I discovered Ive got serious wobbly hands.and there was me thinking I was such a stable person.
Anyway things got better after a while and I guess free motion work just takes lots of practice. I will do some more work with the regulator installed, I havent had much chance to practice with it yet and the moving table will definitely make for a smoother movement.

Posted by Agnes Iley , Thursday, October 21, 2010 7:31 AM

Whip stitch on the machine

Its a very busy week at work, so I havent had time to sew. But I did manage to rummage through some issues of Workshop on the Web, a quarterly online magazine published by Maggie Grey. I knew there was an article somewhere on machine embroidery and creating a whip stitch.

Its an article by Ken Smith, a fantastic machine embroiderer from Australia, and shows how different tensions and threads will alter your whip stitch. My hands are itching to give it a go now.

Posted by Agnes Iley , Monday, October 18, 2010 7:17 AM

What have you achieved?

Have you ever thought about drawing in this way before?
Drawing is definitely not one of my finer qualities. So my drawing never goes past a quick sketch that doesnt make sense to anyone but me. Which is fine, its usually just a reference for an idea I dont want to forget, so it serves a purpose. At the same time I am a notorious doodler so I guess mark making in itself is not alien to me.
Where you able to be inventive about the range of marks you made?
It took me some time to leave some inhibitions behind. I didnt start to feel inventive until I moved on from the graphite pencils to the paints, crayons and different tools to make marks with.
Where you able to explore a wide range of media?
Yes, I think so. Although there are some other media I would like to try.
I am thinking about the fluidity of inks and the softness of cream pastels.

Are you pleased with what youve done? Do you think it will help you to approach drawing more confidently?
Yes, I think I managed to shake off some of my worst inhibitions about drawing and see it as a purpose to a means. This made me loosen up a bit.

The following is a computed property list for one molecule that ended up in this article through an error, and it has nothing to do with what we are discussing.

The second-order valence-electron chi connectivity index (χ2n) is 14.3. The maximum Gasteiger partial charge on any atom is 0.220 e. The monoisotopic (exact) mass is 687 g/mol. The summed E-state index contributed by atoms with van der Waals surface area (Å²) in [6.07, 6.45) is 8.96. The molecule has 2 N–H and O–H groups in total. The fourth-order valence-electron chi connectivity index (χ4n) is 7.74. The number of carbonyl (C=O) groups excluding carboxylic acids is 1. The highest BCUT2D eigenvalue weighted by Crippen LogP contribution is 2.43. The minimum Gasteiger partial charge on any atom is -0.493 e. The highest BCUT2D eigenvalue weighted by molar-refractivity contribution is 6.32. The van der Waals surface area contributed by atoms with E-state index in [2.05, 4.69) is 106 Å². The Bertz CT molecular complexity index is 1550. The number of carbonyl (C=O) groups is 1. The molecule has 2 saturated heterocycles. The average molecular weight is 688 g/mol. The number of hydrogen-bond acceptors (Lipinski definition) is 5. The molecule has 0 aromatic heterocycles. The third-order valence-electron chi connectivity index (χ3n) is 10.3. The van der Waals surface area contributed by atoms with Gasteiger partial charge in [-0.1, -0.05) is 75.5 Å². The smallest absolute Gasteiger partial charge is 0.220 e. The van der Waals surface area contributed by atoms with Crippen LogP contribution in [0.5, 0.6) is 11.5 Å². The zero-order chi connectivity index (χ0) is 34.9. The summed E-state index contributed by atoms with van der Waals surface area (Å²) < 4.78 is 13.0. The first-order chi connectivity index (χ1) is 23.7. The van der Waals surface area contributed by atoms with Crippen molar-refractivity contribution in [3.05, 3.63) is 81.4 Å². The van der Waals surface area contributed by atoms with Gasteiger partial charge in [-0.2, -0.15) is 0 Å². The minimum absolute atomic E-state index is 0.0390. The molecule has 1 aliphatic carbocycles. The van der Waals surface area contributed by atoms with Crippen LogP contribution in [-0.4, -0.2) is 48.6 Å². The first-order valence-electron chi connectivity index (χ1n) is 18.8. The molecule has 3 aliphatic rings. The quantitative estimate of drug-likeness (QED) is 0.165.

I like to work with digital media and often use this as a substitute for drawing.
I feel I can use both now.

Which way of working did you enjoy most?
Making marks with words?
I was doing alright with the making marks with words relating to texture (e.g. soft, hard, etc.) when it came to making marks with regards to emotion I started doubting. Is it the mark that portrays the emotion, or the association with the mark I got in my head, or the colour? I got a bit stuck on this until I decided I was trying to split hairs and just did what felt right.
Making marks in response to an image?
This, for me, was the easiest way of working. Like I mentioned before I love working with digital media. So I work often with pictures.
Although I never worked with a viewing frame before, I felt its very similar to the way I work digitally.  I always crop or enlarge areas to get a real focus on that part of the picture I really want to use

Making marks in relation to real objects?
I found it harder to focus on the texture of real objects. More difficult to pick up on the light and shade. I actually felt like picking up the camera and taking a picture and working from that.

Did you find each of them very different?
See above.
Which media did you most enjoy working with? And why?
One of the things I most enjoyed was when I unfolded the tissues I had used to stamp paint onto paper and mob up spillages. I love happy accidents and I guess tissue is as close to fabric as I could get with these exercises.
I also really enjoyed the effect of bleach on the tissue paper. The result felt like batik.
Another one that I was really happy with and that needs more exploration is my discovery of oil pastels.

Have I fully explored the possibilities of mark making? If not what else would you like to try?
Can you ever fully explore the possibilities of mark making?
There is definitely a lot more to explore, different materials, mark making in combination with traditional fabrics and the zap-able and dissolvable techno textiles, different threads, paints, inks and a combinations of all of these.

Do you have any ideas about how this work will enrich your textile work in the future?
Well its given me new ideas for experimentation; its of course hard to predict where it will lead to. But I do feel more confident.  I realize now that I dont have to draw or paint a masterwork, but that its just a design-tool. Its not my drawing that will be on show after all.